Fandom is an ailment for the two young leads in “Bellflower,” the directorial debut of Evan Glodell. A scrappy drama that takes several bizarre turns, the movie revolves around a pair of happy-go-lucky guys obsessed with the post-apocalyptic universe of “Mad Max.” Spending their days jacking around, shooting propane for kicks and building a flamethrower, they thoroughly engulf themselves in an imaginary playground, with little regard for the consequences of their actions. Sifting through their hedonistic lives, Glodell builds to a dystopian climax as their carefree behavior causes the universe they inhabit to gradually erode.
[Editor’s Note: This review was originally published during indieWIRE’s coverage of this year’s Sundance Film Festival, where “Bellflower” world premiered. It comes out this Friday, August 5 in New York and Los Angeles through Oscilloscope Laboratories and will hit select cities over the next two months.]
Glodell plays Woodrow, a smarmy dreamer constantly accompanied by Aiden (Tyler Dawson), his best pal and the visionary behind their made-up gang, “Mother Medusa,” their own version of the “Mad Max” experience. Alternately imagining themselves as unstoppable road warriors and funneling booze, they appear content with aimless routine. The early scenes of “Bellflower” identify with the joyride defining their existence. When Aiden meets the equally fun-loving Milly (Jessie Wiseman), the two decide to drive all the way to Texas on their first date, sipping whiskey from the built-in dispenser of Aiden’s ramshackle car. Days later, they arrive home just in time to hit up a house party hosted by Milly’s shy pal Courtney (Rebekah Brandes).
So goes the wild rush of their collective lifestyle, which Glodell captures in stylized, high contrast visuals and frenetic camerawork. Eventually, the group’s rambunctious mentality folds back on itself, and the fantasy of the Mother Medusa gang begins to infiltrate their reality. While the movie begins with a quote from “Lord Humongous” (based on The Humungus character from “The Road Warrior”) saying that he “cannot be defied,” it’s actually Woodrow and Aiden who commit themselves to that slogan—until it backfires with the sudden evaporation of Woodrow and Millie’s relationship. With the crumbling of their romance, so goes the larger stability of life on Bellflower Avenue, the rundown street where these confused characters live.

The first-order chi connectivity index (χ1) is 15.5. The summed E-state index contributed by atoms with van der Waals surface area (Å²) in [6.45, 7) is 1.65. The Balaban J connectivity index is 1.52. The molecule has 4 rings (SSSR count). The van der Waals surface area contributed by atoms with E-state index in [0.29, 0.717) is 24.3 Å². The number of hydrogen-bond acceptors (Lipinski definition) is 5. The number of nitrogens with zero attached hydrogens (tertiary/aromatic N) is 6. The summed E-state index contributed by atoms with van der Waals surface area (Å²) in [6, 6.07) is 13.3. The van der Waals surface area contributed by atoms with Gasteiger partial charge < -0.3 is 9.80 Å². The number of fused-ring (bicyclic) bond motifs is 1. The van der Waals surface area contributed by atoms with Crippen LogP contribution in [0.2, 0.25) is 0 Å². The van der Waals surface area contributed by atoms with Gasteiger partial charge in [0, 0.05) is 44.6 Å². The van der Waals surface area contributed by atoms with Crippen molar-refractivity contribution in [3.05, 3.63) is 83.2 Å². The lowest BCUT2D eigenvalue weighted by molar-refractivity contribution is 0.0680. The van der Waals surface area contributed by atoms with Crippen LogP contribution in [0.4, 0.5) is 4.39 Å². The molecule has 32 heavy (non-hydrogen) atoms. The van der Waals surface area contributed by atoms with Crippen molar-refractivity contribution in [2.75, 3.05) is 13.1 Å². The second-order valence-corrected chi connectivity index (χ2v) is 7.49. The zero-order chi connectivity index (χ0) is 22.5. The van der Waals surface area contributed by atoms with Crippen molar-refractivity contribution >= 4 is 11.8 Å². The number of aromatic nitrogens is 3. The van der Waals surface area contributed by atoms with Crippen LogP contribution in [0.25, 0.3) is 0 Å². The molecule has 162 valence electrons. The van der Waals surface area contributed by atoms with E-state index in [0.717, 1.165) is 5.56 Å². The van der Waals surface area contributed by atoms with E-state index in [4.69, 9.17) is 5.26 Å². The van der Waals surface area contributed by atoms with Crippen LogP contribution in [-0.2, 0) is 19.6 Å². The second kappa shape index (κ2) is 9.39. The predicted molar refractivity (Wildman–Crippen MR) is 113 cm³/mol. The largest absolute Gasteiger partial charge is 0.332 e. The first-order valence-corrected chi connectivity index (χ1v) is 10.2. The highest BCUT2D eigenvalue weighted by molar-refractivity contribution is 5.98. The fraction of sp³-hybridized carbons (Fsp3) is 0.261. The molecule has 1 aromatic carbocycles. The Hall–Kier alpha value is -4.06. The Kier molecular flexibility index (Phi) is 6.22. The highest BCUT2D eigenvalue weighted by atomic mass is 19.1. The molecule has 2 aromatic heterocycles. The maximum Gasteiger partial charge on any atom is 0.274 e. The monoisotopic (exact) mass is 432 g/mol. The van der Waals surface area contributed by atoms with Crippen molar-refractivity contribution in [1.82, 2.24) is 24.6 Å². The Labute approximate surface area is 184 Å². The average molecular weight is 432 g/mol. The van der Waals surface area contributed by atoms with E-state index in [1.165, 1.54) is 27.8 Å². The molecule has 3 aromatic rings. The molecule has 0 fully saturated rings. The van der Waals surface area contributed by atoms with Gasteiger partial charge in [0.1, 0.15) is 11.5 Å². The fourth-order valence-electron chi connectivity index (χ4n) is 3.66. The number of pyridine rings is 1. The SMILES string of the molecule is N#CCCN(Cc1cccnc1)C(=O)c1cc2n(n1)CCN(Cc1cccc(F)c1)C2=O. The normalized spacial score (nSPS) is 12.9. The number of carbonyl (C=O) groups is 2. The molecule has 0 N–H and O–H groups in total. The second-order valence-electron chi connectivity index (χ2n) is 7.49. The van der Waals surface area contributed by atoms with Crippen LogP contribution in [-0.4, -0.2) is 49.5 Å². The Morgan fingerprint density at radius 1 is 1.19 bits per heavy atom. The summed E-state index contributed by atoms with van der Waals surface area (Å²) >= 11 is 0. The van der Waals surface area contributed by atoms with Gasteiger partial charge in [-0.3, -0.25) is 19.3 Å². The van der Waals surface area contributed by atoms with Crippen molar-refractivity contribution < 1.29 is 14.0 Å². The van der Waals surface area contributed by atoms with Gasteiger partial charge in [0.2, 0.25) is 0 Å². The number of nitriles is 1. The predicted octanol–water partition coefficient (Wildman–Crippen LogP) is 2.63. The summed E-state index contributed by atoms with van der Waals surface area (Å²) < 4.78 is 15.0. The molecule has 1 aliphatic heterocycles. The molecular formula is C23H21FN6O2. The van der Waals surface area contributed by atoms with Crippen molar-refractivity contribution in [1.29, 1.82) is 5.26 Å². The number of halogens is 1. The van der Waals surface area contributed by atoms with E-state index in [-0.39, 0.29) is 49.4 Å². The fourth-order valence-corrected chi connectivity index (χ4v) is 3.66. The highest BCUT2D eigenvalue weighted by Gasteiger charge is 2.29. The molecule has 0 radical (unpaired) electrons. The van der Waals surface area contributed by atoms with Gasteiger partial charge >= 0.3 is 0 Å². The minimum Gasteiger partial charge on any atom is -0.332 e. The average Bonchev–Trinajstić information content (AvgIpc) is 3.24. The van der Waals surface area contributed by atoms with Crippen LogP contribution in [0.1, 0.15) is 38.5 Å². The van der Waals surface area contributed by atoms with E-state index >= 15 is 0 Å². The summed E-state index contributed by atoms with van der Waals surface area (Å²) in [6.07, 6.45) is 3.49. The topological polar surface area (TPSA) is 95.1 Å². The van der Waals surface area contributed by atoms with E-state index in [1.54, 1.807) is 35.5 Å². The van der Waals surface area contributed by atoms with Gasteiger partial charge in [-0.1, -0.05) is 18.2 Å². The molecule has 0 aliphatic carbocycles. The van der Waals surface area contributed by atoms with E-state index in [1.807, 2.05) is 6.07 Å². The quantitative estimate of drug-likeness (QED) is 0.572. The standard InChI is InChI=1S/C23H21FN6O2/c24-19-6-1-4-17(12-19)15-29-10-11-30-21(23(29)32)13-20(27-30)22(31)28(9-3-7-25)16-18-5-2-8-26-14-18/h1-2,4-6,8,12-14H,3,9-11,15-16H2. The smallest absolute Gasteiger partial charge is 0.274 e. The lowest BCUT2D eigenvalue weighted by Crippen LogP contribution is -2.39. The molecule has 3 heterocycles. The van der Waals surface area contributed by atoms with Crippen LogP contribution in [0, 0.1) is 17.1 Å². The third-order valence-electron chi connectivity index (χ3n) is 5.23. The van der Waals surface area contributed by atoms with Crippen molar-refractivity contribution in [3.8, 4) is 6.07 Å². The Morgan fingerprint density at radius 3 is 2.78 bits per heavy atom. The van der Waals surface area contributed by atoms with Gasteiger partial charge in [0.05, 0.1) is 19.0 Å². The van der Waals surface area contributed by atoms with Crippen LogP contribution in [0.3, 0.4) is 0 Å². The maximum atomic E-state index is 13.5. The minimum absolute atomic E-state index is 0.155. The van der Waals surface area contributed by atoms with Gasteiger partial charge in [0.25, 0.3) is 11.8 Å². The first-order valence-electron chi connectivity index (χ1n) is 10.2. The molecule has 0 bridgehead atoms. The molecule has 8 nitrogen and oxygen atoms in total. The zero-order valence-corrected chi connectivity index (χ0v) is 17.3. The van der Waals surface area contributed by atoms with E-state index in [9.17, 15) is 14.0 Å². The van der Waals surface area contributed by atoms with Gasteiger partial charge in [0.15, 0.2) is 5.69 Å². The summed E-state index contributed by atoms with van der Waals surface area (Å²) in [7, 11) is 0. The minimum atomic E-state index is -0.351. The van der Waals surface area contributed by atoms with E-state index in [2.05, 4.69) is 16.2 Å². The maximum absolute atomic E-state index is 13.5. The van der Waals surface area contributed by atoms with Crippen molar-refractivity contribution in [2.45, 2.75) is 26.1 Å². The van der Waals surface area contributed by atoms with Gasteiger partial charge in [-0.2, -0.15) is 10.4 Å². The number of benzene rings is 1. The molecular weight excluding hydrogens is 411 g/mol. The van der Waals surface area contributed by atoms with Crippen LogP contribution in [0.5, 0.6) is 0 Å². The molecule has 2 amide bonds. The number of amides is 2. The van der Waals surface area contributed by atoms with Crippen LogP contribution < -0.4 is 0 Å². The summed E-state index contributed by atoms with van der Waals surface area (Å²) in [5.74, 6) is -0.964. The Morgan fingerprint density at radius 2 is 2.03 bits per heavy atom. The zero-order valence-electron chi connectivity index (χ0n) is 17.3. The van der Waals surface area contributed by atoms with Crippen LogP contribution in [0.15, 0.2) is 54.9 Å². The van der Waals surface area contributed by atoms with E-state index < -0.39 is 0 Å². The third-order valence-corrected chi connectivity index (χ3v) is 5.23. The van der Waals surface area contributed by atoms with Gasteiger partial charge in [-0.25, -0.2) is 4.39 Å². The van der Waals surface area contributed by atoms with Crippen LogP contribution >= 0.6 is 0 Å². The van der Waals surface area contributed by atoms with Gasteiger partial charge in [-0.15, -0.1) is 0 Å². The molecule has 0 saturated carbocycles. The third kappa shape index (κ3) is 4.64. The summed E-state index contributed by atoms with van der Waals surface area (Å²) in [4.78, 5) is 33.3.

Glodell spent years producing the movie out of his pocket and while the ultra-thin shoestring budget shows, that only extends its raggedy appeal. When a freak accident causes one of the characters to slowly lose his mind, Glodell’s makeshift production values inform his uneven subjectivity. In its third act, a prolonged sequence grows increasingly disturbing to the point where it appears the filmmaker has lost his way. But once it returns to an earlier point in the story, Glodell reveals his full strategy: He’s daring viewers to handle a ludicrous twist before proving that he’s smarter than that. Despite its meandering plot, “Bellflower” presents its doom-laden vision as an astonishingly distinctive state of mind, arguing that the end of one self-made world always marks the start of a new one.
HOW WILL IT PLAY? “Bellflower” unquestionably provides a phenomenal showcase for newcomer Glodell that’s all the more impressive given its multi-year production history and minuscule budget, a backstory that should help garner some media attention. Still, it’s a little too strange for mainstream appeal, and should play well mainly at hip festivals like South by Southwest. Its best bet for widespread recognition will be channel surfers who might stumble upon it on VOD, but Glodell himself should get plenty of professional mileage out of the attention.
criticWIRE grade: B+